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Are you on the right side of Bitcoin history?

1997 or 1637?

Shortly after JLN was published yesterday the news broke that the CME Group would be listing bitcoin futures in the fourth quarter of the year, joining the Cboe in such an offering. The price of bitcoin surged to new highs?

Why did the price go up? Because a new group of suckers,…errr, new traders would be reached with this news and want to buy bitcoin.

Why would they want to buy it? Because it is going up of course. Greed.

Why are the CME Group and Cboe offering bitcoin futures? Because, it is 1997 and you have to decide if you want to be on the right side of history with the Internet of money after missing out on the Internet back in 1997.

This is the argument I heard at the FIA Expo. Get with it, or miss out.

I have argued that the value of bitcoin comes from its marginal value to launder money. Why do you need bitcoin? So you don’t have to use the banks and all their fees. And so you can more easily launder money. It worked great for drugs and arms sales in the early days of bitcoin.

Bitcoin will not go to zero as many predict. Not right away. Instead it will fluctuate wildly. Profitably for some. Destructively for others. Greed. Fear. The fluctuation of bitcoin and its velocity is the risk to the money launderer, not the absolute price.

But this is also the point. The trading industry, including the futures industry, needs a bitcoin to trade. We need the volatility. We are volatility addicts in the midst of the worst volatility drought in the history of men crunching numbers with machines with electricity running through them.

The Dow just set a record for going up 51 days without a one percent break. You see, there is no such thing as downside risk anymore in stocks. Greed and no Fear.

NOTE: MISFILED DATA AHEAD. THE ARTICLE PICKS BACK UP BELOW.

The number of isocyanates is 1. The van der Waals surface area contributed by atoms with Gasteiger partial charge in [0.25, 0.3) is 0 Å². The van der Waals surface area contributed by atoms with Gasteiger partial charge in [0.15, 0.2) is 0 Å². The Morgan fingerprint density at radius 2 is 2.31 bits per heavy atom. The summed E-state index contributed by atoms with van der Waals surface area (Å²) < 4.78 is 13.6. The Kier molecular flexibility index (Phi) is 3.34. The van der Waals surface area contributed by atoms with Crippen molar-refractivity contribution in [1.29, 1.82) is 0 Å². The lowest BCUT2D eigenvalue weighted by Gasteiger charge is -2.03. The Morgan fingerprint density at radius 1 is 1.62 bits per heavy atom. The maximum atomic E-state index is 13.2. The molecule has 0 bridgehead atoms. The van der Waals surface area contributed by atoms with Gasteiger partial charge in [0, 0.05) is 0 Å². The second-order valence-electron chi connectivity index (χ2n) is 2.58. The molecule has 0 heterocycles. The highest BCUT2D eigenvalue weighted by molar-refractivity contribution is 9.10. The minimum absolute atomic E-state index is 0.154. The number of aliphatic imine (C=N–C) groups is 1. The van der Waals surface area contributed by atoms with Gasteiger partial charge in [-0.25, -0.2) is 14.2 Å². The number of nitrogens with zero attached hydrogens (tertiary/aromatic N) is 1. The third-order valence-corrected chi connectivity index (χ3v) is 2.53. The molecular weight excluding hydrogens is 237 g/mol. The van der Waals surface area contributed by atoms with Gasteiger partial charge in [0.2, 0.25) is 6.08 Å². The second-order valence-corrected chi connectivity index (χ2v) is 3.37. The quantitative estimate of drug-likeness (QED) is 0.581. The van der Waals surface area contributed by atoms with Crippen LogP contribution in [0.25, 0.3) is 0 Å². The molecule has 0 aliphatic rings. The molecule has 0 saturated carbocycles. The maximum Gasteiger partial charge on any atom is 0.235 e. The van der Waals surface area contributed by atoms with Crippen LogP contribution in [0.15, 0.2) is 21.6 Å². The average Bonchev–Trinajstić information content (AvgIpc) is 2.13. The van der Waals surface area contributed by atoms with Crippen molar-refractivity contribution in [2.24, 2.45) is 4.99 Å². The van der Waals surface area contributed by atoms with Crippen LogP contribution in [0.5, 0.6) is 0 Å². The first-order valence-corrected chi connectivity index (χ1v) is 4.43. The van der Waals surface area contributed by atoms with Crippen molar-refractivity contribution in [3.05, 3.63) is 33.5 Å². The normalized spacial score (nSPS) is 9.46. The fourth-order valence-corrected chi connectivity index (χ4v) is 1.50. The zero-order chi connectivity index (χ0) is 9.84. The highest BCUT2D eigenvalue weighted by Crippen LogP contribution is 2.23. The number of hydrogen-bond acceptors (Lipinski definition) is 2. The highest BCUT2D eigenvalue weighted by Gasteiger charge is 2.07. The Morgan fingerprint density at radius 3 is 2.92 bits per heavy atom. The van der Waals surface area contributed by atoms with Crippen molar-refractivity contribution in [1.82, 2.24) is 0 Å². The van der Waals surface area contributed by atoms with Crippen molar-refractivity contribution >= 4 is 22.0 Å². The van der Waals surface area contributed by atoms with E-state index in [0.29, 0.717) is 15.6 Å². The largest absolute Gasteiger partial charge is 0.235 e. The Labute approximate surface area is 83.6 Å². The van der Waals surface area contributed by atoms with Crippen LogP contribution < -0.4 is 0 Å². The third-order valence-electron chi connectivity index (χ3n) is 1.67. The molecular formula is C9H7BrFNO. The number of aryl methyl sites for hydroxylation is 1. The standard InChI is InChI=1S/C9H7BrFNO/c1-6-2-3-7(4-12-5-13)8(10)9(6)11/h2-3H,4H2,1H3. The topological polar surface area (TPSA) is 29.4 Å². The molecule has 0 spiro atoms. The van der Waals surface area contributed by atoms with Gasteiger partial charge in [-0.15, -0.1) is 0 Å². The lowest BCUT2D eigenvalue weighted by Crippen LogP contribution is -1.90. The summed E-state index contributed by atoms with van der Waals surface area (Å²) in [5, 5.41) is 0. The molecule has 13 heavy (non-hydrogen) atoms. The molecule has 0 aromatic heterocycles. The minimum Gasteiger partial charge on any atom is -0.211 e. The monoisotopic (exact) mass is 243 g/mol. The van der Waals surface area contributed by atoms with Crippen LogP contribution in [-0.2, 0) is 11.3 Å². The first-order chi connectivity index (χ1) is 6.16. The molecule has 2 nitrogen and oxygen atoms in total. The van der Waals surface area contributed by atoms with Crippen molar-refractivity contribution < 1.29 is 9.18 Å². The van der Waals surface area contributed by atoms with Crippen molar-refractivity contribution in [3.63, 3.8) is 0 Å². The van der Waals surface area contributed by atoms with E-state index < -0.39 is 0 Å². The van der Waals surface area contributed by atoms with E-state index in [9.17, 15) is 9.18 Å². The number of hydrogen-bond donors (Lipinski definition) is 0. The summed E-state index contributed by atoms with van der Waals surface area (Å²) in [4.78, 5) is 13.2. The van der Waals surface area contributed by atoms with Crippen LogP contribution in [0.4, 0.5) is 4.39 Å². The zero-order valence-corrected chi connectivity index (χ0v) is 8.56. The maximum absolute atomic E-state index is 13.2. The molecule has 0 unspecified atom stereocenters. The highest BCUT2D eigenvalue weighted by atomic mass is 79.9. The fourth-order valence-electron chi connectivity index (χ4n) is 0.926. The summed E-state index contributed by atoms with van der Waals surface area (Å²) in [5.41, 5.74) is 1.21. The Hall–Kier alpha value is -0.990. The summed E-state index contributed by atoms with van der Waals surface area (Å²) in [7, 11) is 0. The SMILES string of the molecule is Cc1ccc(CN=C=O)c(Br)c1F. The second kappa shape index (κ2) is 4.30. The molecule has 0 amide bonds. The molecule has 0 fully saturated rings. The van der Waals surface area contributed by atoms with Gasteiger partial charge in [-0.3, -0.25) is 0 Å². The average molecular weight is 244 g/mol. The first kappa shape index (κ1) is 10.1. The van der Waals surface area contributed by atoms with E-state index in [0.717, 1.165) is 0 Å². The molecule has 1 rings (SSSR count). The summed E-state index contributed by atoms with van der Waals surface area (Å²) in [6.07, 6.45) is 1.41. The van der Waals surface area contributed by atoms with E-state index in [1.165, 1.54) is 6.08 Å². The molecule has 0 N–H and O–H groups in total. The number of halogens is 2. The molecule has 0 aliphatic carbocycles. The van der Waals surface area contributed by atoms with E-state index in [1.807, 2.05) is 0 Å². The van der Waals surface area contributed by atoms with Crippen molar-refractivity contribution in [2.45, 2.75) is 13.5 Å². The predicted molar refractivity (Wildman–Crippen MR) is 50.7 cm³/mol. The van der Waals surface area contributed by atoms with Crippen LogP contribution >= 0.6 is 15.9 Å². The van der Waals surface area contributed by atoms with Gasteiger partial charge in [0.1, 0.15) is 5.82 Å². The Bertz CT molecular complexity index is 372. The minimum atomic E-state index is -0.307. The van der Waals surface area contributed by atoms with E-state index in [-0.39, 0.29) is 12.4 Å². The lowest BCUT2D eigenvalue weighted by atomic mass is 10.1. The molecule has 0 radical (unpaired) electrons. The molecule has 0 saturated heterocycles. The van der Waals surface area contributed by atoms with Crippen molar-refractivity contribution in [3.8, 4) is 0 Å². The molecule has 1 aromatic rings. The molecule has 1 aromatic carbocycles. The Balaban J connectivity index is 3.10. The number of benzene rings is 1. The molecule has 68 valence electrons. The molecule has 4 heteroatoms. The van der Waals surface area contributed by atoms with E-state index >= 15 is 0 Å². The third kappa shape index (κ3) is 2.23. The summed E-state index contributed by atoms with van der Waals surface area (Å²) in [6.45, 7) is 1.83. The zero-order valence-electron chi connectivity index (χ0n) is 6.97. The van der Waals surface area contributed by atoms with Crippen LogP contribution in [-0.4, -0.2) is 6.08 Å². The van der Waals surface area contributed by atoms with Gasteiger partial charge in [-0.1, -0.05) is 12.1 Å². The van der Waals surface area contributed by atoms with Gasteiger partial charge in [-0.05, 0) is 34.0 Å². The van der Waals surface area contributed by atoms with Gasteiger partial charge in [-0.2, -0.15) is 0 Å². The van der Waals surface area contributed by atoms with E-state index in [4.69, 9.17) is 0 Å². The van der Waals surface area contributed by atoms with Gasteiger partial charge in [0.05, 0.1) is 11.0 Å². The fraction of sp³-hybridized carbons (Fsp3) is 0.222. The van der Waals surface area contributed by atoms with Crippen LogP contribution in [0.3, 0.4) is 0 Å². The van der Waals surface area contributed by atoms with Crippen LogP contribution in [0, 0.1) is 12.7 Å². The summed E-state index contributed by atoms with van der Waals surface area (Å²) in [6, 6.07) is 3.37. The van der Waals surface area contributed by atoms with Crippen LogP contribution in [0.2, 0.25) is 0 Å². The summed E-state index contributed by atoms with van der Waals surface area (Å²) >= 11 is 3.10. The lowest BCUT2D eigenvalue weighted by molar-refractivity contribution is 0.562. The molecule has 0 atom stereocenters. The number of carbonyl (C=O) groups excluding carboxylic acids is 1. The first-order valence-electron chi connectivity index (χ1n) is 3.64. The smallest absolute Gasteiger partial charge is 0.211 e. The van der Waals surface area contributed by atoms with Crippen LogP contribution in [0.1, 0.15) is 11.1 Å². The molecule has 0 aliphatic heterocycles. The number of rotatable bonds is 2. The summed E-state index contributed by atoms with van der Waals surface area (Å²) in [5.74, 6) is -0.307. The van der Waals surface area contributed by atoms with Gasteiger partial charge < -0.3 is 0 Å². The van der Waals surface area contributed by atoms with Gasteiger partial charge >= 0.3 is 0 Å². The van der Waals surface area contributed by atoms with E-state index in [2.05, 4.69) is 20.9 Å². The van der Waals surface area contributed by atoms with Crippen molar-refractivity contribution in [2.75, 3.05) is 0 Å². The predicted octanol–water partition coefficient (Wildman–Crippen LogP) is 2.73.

I was wrong when I said Trump’s election as President of the US would lead to increased volatility. There I said it, I was wrong. But the game ain’t over yet, so I take it back because I know better. When the story of bitcoin is written, I may have to write those words again, so it is good practice.

There was also a Bloomberg story from about five days ago that said a company saw its shares surge 394% because it added “Blockchain” to its name, one of the names given to the technology underlying bitcoin.

If the CME’s name is connected to bitcoin, as the Cboe’s is to volatility and the VIX, then the sky’s the limit, right?  Time to take out those 2007 highs with just a few more promos for CME bitcoin futures on CNBC and Fox Business.

The magic words “futures exchange” made Refco want to go public and turn itself into a futures exchange because after the CME went public, exchanges and shares traded pretty much up, up and up until they didn’t, long after Refco went bust.

The risk of bitcoin is in its history and the cloud surrounding its creation and early fraudulent days. Who is Satoshi? Where is he today? What happened at Mt. Gox? Is it still used to launder money? Why won’t China let people trade bitcoin and what does this have to do with money laundering or capital controls?

The futures industry can’t even answer the question of how to stop another Refco from happening. Yes, we have apparently fixed PFG and have the Corzine Rule for MF Global, but millions were spent on due diligence on Refco and there has never been an answer to satisfy me. Are we sure we have done the due diligence on bitcoin, or does it not matter because it is a cash settled contract?

Sometimes fraud happens. Sometimes people get caught up in the spirit of the bull market and forget to look at the details, or worse, don’t ask the necessary questions. Thank you Bernie Madoff for proving this.